A Household Manager Understands Service as an Expertise
For many years I have been saying (and writing) that nannies are in a service industry. As children grow and family needs change some nannies are willing to adapt their job duties as childcare provider to become household managers.
In Mary Starkey’s Original Guide to Household Management: The Key to Meeting Service Expectations for Private Homes Mrs. Starkey describes the role of the household manager from the service perspective, helping the service provider to directly identify and meet a family’s service expectations.
The Starkey Service Management System teaches service as a profession that requires mature management abilities, a customized service delivery model, and an educated understanding of service relationships and household needs.
In Mary Starkey’s image (and mine) the role of the nanny or household manager is to make the lives of the family members and their guests easier.
Yet, daily I hear complaints and judgments from nannies and household managers criticizing their employers to me. To succeed as a household manager I strongly feel professional protocol requires an attitude of helpfulness and service, not criticism. To be a successful household manager the employee cannot possess an attitude that they know better than their employers, or begrudge a direction given to them from the family.
Nannies should not list themselves as “household managers” on their resume in hopes of making more money when in fact they refuse to sign for deliveries for their employers, complain about having to take out the trash or recycling at the house they work in, or refuse to clean up some dishes left by the family.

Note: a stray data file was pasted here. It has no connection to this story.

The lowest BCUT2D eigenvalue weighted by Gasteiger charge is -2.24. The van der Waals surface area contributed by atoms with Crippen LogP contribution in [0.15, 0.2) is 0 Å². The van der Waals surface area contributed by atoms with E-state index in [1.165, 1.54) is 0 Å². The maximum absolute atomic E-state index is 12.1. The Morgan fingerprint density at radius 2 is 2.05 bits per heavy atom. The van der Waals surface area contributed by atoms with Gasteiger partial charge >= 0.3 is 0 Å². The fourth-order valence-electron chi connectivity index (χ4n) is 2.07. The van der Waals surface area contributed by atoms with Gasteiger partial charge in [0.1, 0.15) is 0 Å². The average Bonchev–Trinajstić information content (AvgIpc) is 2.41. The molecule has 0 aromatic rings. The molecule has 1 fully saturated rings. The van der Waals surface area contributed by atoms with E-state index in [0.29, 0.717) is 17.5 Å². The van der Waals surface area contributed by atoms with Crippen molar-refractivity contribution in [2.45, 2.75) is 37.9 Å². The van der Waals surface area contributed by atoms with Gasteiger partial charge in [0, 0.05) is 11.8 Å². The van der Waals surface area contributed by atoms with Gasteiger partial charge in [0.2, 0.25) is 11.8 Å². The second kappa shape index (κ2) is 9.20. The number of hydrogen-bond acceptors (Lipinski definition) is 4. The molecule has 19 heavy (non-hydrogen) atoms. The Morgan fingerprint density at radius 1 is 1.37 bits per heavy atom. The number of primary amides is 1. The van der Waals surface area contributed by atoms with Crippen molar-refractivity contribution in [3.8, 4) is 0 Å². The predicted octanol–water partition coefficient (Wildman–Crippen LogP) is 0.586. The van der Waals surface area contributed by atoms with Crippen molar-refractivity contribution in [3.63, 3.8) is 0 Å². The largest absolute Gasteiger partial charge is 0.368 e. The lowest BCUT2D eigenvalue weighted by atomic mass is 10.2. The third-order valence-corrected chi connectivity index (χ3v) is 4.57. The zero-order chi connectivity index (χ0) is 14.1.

Before calling themselves a household manager, they ought to consider if they have a working knowledge of human resources, management and training of service contractors and personnel, and the hands-on technical experience necessary to personally perform or train others within the service environment including administrative, cleaning, maintenance, clothing, cooking, and entertaining.
Before boasting that they are household managers they should ask themselves if they are in fact acting as administrative assistants to their employers? Are these nannies actually helping maintain the cleaning standards and managing the cleaning staff? Are they managing a chef or developing menus, stocking refrigerators, and maintaining inventories of the pantries themselves? Are they pitching-in as a personal shopper, organizing closets, and keeping a clothing inventory? Are they willing to help manage seasonal lawn and garden care, including the trimming of trees and shrubs, caring of cutting garden and flower beds, apple grove, and backwashes of the pool, fish pond, and other water features? Is the employee willing to help the family plan their international and domestic travel? Are they willing to support the family’s values when it comes to child care, elder care, guest, and pet care?
Before putting “household manager” on their resumes most nannies need to consider if they are truly service professionals willing to manage and pitch-in by serving the family that hires them.